Our pilgrimage caravan consisted of our tour bus, Linda’s car, Angie’s car, and a motor home. The motor home was driven all the way to New Mexico from Massachusetts by a retired couple who wanted to see even more stupas after our tour was completed. They were so happy and so full of devotion – they inspired all of us with their joy.
When the final stupa prayers were completed and we gathered for our last group photo, we were astonished that our pilgrimage was done. Some pilgrims said they had wonderful meditations and felt great enthusiasm for pilgrimage during the trip, and are already planning to make more pilgrimages in the future.
On our way back to Albuquerque, we were surprised that beautiful blue flowers were thick and blooming on both sides of the highway. More blessings from our gurus!
Everyone in the group had been instructed back in March to start reciting the Tashi Prayer once a day for the success of the trip. A few days into the pilgrimage, I checked, and two-thirds of them had actually done it! And a few pilgrims said they planned to continue reciting it daily, to continue the blessings of the retreat.
Whether or not their prayers had anything to do with our experience during the pilgrimage, we will never know. But one thing is certain: the habit of repeating auspicious words will offer them uncountable blessings in the future!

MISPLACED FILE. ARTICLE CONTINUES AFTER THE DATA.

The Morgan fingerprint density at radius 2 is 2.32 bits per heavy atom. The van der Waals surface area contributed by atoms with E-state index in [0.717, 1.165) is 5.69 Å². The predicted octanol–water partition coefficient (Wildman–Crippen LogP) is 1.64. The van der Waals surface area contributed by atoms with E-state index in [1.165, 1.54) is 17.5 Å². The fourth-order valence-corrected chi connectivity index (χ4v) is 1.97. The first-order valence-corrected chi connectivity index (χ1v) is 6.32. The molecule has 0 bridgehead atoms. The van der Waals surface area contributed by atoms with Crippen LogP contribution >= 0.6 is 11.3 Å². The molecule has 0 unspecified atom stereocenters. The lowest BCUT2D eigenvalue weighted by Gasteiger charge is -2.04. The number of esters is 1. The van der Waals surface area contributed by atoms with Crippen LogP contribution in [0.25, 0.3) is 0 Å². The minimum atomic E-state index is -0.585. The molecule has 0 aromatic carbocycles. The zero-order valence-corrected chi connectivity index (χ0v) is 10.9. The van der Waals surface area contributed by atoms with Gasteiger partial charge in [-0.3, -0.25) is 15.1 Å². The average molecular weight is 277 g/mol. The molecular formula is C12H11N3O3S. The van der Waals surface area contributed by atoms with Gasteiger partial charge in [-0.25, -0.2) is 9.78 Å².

Everywhere we went, we met people who had been part of the construction of these monuments. And the reaction everywhere was the same: the builders were astonished to realize that the structures they had built were attracting pilgrims, and that those pilgrims were using the structures that the builders had constructed to enhance their own faith and devotion to dharma. The builders’ work and their lamas’ intentions had come full circle – drawing the faithful into sacred relationship with the Buddha and gurus embodied in their structures.
“If you build it, they (the pilgrims) will come,” one stupa builder said. “Now we see that this is true!”
We dedicate our pilgrimage to His Holiness Karmapa, Khenpo Karthar Rinpoche, and all of our teachers – may they live long and healthy lives and benefit beings without limit!
— Lama Kathy Wesley
(All photos by Lama Kathy Wesley if not otherwise captioned.)